It was almost a year ago that I took up a new role using Ruby on Rails. I’ve previously talked about my thoughts on Rails, and given my experience with Django I probably wouldn’t consider using Rails for my own projects. What I did explore in my time with Ruby was another framework called Sinatra which I used to build several apps. Firstly I’ll go over Sinatra and some of the related pieces in the stack, and then I’ll cover the apps I built.
Sinatra is a micro-framework, which differs from mega-frameworks like Rails and Django, in that Sinatra is bare-bones. It mostly deals with mapping URLs to request handlers, and not much more beyond that. No templating, no ORM, no middleware. All of these features can be slotted in using third party libraries where required. This makes for a very pleasant development experience with smaller sized apps — instead of having to do everything the Django/Rails way, you’re free to pick and choose the parts you need, and weave them together in the best way you see fit. You’re working at a relatively lower level, with much less scaffolding, and a lot more flexibility and control.
If you’re new to web development, or an experienced developer coming to Ruby or Python from older stacks like ASP.NET or PHP, I’d highly recommend starting out with a micro framework like Sinatra or Flask, before moving onto their bigger siblings Rails and Django. You’ll get a great feel for their respective languages, without getting bogged down in the frameworks themselves.
You can’t go very far these days developing a web application, without needing some form of persistent storage such as a database, and a library to work with it that goes beyond hand-written SQL. Django has its own ORM which is very powerful, but suffers from lacking a blessed, seamless migration tool. Rails has Active Record, which has grown into the defacto ORM in the Ruby eco-system, and has its own set of problems. The main issue I had with Active Record was that there was no clear definition of what fields a particular model implemented, aside from diving directly into the database itself. It coincides clearly with the notion that Rails contains too much magic. Compare this to Django’s declarative ORM, where each model’s class contains an explicit blueprint of which fields and methods the model implements. The value of this in quickly picking up a new code base is highly under-stated, if the popularity of Active Record is anything to go by.
I began looking for an ORM solution for Sinatra and quickly came across a project called DataMapper, and was incredibly pleased. Not only does it provide the same declarative style that Django’s ORM does, it goes above and beyond that with features that blow both Django’s ORM and Active Record out of the water.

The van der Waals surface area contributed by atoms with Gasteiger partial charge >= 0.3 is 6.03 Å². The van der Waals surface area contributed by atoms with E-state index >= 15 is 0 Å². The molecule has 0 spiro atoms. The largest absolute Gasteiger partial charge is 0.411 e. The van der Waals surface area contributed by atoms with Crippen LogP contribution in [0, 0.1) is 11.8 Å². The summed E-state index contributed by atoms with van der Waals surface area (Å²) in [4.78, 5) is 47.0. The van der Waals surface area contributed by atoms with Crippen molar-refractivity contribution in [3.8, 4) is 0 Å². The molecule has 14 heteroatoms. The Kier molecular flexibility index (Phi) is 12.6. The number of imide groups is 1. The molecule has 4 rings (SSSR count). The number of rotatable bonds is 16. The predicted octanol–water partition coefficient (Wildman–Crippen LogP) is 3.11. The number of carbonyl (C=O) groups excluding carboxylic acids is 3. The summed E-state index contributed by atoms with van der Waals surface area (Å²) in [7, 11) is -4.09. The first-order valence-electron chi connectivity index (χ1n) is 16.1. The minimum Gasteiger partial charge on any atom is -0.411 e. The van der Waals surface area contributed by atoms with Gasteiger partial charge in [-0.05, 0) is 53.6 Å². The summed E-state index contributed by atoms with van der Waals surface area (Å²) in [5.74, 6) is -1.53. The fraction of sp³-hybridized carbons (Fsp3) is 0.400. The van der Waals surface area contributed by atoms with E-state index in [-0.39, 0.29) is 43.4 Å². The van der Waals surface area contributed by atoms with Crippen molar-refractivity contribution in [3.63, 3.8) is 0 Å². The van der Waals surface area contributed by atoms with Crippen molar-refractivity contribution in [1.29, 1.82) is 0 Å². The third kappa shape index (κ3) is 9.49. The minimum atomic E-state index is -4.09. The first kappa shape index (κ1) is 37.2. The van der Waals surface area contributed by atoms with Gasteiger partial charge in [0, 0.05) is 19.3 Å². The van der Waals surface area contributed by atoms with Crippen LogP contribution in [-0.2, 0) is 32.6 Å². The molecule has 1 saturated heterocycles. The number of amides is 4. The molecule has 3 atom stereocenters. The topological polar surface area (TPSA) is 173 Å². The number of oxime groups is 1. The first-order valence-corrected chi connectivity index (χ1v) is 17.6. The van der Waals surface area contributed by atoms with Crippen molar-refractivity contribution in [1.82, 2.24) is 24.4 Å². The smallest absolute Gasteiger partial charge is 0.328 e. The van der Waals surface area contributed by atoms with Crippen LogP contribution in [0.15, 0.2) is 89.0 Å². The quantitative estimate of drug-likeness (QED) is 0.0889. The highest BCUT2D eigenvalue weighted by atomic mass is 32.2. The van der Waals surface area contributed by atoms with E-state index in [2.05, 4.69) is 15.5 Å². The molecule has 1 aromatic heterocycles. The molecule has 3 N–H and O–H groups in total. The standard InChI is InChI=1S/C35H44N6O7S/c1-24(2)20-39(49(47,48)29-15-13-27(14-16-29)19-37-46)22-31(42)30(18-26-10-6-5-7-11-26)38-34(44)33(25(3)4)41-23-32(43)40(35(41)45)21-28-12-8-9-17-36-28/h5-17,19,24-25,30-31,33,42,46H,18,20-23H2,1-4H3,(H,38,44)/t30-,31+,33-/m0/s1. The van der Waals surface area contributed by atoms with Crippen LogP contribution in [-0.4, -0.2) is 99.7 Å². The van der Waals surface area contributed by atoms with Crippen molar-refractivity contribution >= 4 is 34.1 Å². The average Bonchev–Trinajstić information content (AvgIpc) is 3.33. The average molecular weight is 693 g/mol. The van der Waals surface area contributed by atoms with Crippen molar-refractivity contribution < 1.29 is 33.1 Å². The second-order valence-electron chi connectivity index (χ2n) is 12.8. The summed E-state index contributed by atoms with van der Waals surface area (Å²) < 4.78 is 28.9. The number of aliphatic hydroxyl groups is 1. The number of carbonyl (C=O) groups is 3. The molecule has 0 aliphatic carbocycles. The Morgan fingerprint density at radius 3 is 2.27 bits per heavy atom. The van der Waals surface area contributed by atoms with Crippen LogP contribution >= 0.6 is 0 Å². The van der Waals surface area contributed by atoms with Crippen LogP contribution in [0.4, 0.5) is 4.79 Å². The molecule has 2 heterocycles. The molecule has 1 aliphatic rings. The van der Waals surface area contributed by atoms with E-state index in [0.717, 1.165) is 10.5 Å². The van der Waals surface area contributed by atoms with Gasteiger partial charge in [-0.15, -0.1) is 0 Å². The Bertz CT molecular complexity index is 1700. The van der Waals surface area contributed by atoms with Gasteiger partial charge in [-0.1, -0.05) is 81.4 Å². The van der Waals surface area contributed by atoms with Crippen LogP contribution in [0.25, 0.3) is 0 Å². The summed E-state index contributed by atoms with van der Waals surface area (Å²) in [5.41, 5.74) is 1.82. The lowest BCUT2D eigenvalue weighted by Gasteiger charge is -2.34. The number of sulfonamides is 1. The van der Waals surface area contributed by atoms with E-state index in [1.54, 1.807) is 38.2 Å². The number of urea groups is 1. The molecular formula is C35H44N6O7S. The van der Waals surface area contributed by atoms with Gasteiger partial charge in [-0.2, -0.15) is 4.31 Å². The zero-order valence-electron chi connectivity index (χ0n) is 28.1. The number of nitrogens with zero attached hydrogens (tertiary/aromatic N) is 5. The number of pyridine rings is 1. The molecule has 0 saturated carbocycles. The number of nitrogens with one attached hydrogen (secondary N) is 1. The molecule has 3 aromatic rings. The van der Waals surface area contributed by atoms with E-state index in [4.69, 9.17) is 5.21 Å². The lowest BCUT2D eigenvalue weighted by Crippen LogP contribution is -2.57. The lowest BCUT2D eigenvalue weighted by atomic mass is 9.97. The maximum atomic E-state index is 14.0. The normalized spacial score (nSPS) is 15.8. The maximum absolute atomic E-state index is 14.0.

Firstly it provides the ability to automatically migrate models. Arguments against magic aside, this is an amazing feature. Simply change the model, and the changes are migrated to the database when next instantiated.
Secondly, DataMapper completely eliminates the N+1 query problem. When iterating through data and accessing other models via related fields, DataMapper will query the database when the first relationship is accessed, retrieving all required data pertaining to the outer loop, building up all of the instance relationships on the fly prior to accessing them. Yes, it sees into the future and protects you from obliterating your database, a mistake all too common in web development. It’s worth noting that Django introduced this feature in the yet to be released 1.4 with the prefetch_related method. This is another great example of the explicitness of Python compared to the implicitness of Ruby.
Whether you’re building a web application or not, if you’re accessing a database from Ruby, consider using DataMapper. It’s a great piece of software.
The explosion in Ruby and Python development frameworks over the last half decade has been a boon to web development. Security, modularity, shelf life, and time to market have all dramatically improved thanks to dynamic languages, the frameworks that have developed around them, and the open source communities that make them possible. It’s not all fun and games however. Deployment of these applications has grown considerably more complex. Gone are the days of using FTP to upload some PHP scripts to a server, and hitting refresh on the web page to test your changes. We now have to deal with a wide variety of deployment tasks, from reloading application processes, database migrations, dependency management and much more.